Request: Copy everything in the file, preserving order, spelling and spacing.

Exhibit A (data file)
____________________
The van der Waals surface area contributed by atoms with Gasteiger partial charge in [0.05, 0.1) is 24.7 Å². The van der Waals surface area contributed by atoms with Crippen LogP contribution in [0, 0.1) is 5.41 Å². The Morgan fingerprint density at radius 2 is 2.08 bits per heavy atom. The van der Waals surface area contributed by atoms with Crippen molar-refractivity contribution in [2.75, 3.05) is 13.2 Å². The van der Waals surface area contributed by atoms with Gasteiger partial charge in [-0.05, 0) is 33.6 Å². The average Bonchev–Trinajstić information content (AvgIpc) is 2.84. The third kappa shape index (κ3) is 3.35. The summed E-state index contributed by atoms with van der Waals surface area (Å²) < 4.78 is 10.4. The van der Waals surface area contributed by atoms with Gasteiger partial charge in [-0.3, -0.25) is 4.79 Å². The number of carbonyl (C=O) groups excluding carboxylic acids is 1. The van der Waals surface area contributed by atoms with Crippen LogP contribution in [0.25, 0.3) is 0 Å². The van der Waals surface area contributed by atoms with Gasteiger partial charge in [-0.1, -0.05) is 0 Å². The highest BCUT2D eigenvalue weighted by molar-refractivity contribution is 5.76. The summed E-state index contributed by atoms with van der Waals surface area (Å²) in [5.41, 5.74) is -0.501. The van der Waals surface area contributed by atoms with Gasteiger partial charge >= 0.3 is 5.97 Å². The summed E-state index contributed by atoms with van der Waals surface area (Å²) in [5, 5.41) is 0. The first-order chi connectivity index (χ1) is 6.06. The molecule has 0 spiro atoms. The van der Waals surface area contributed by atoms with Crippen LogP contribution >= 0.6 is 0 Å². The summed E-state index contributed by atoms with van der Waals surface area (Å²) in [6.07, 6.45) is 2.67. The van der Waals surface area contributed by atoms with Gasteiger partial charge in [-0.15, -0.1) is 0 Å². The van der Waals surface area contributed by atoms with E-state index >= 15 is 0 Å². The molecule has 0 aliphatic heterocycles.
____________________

The van der Waals surface area contributed by atoms with Gasteiger partial charge in [0.05, 0.1) is 24.7 Å². The van der Waals surface area contributed by atoms with Crippen LogP contribution in [0, 0.1) is 5.41 Å². The Morgan fingerprint density at radius 2 is 2.08 bits per heavy atom. The van der Waals surface area contributed by atoms with Crippen molar-refractivity contribution in [2.75, 3.05) is 13.2 Å². The van der Waals surface area contributed by atoms with Gasteiger partial charge in [-0.05, 0) is 33.6 Å². The average Bonchev–Trinajstić information content (AvgIpc) is 2.84. The third kappa shape index (κ3) is 3.35. The summed E-state index contributed by atoms with van der Waals surface area (Å²) < 4.78 is 10.4. The van der Waals surface area contributed by atoms with Gasteiger partial charge in [-0.3, -0.25) is 4.79 Å². The number of carbonyl (C=O) groups excluding carboxylic acids is 1. The van der Waals surface area contributed by atoms with Crippen LogP contribution in [0.25, 0.3) is 0 Å². The van der Waals surface area contributed by atoms with Gasteiger partial charge in [-0.1, -0.05) is 0 Å². The highest BCUT2D eigenvalue weighted by molar-refractivity contribution is 5.76. The summed E-state index contributed by atoms with van der Waals surface area (Å²) in [5.41, 5.74) is -0.501. The van der Waals surface area contributed by atoms with Gasteiger partial charge >= 0.3 is 5.97 Å². The summed E-state index contributed by atoms with van der Waals surface area (Å²) in [5, 5.41) is 0. The first-order chi connectivity index (χ1) is 6.06. The molecule has 0 spiro atoms. The van der Waals surface area contributed by atoms with Crippen LogP contribution >= 0.6 is 0 Å². The summed E-state index contributed by atoms with van der Waals surface area (Å²) in [6.07, 6.45) is 2.67. The van der Waals surface area contributed by atoms with Gasteiger partial charge in [-0.15, -0.1) is 0 Å². The van der Waals surface area contributed by atoms with E-state index >= 15 is 0 Å². The molecule has 0 aliphatic heterocycles.